KamLAND-Zen is a group of buddhist monks studying a balloon filled with the xenon isotope Xe136. That isotope has a very long lifetime, of order 10^21 years, and undergoes the lepton-number-conserving double beta decay Xe136 → Ba136 2e- 2νbar. What the monks hope to observe is the lepton violating neutrinoless double beta decay Xe136 → Ba136+2e, which would show as a peak in the invariant mass distribution of the electron pairs near 2.5 MeV. No such signal has been observed, which sets the limit on the half-life for this decay at T>1.1*10^26 years.
The neutrinoless decay is predicted to occur if neutrino masses are of Majorana type, and the rate can be characterized by the effective mass Majorana mββ (y-axis in the plot). That parameter is a function of the masses and mixing angles of the neutrinos. In particular it depends on the mass of the lightest neutrino (x-axis in the plot) which is currently unknown. Neutrino oscillations experiments have precisely measured the mass^2 differences between neutrinos, which are roughly (0.05 eV)^2 and (0.01 eV)^2. But oscillations are not sensitive to the absolute mass scale; in particular, the lightest neutrino may well be massless for all we know. If the heaviest neutrino has a small electron flavor component, then we expect that the mββ parameter is below 0.01 eV. This so-called normal hierarchy case is shown as the red region in the plot, and is clearly out of experimental reach at the moment. On the other hand, in the inverted hierarchy scenario (green region in the plot), it is the two heaviest neutrinos that have a significant electron component. In this case, the effective Majorana mass mββ is around 0.05 eV. Finally, there is also the degenerate scenario (funnel region in the plot) where all 3 neutrinos have very similar masses with small splittings, however this scenario is now strongly disfavored by cosmological limits on the sum of the neutrino masses (e.g. the Planck limit Σmν < 0.16 eV).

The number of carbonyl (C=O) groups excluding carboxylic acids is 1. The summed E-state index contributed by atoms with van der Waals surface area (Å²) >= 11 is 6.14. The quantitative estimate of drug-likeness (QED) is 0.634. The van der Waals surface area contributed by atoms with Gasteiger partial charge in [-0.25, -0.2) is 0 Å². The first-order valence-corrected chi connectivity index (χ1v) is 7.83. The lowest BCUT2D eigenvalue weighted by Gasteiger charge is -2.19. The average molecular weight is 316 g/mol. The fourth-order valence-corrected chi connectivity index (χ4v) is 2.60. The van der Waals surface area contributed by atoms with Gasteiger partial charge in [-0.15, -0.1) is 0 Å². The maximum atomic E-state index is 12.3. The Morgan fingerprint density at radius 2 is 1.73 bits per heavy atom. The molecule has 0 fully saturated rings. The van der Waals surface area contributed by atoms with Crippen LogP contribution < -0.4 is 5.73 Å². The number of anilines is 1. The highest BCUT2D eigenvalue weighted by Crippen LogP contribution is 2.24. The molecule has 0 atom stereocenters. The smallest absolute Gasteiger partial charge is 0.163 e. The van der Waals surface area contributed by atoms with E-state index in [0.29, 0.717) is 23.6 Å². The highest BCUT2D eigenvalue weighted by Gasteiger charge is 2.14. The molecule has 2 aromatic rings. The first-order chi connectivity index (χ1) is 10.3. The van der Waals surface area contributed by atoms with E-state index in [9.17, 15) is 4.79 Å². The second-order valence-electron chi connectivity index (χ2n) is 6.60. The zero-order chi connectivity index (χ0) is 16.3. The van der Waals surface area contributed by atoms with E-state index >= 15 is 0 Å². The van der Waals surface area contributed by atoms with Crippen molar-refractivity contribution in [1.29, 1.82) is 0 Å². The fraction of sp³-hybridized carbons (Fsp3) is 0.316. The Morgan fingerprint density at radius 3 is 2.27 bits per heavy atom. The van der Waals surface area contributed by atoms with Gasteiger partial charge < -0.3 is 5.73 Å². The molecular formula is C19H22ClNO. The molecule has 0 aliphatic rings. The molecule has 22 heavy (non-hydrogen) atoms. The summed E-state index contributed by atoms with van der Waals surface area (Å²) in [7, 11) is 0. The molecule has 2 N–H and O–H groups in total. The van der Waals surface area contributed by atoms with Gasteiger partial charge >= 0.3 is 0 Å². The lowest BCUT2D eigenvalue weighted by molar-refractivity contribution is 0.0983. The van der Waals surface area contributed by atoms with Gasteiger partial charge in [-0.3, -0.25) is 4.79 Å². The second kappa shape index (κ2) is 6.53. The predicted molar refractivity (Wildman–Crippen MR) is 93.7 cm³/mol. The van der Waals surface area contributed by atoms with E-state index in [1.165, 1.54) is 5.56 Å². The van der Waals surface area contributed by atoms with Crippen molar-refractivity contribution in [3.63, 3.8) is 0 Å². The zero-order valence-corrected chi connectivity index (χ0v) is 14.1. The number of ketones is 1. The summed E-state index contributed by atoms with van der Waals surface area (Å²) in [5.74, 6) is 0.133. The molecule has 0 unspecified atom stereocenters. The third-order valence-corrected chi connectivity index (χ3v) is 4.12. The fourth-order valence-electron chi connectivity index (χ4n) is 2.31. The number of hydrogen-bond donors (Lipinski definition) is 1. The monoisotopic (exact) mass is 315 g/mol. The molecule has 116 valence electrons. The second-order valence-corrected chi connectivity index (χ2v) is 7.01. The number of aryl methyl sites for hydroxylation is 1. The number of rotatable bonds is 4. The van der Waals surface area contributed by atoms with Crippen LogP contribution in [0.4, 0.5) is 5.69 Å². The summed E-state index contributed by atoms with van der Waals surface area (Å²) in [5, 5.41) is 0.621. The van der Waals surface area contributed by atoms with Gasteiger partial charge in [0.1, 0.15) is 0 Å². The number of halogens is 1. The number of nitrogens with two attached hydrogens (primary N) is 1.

As can be seen in the plot, the results from KamLAND-Zen, when translated into limits on the effective Majorana mass, almost touch the inverted hierarchy region. The strength of this limit depends on some poorly known nuclear matrix elements (hence the width of the blue band). But even in the least favorable scenario future, more sensitive experiments should be able to probe that region. Thus, there is a hope that within the next few years we may prove the Majorana nature of neutrinos, or at least disfavor the inverted hierarchy scenario.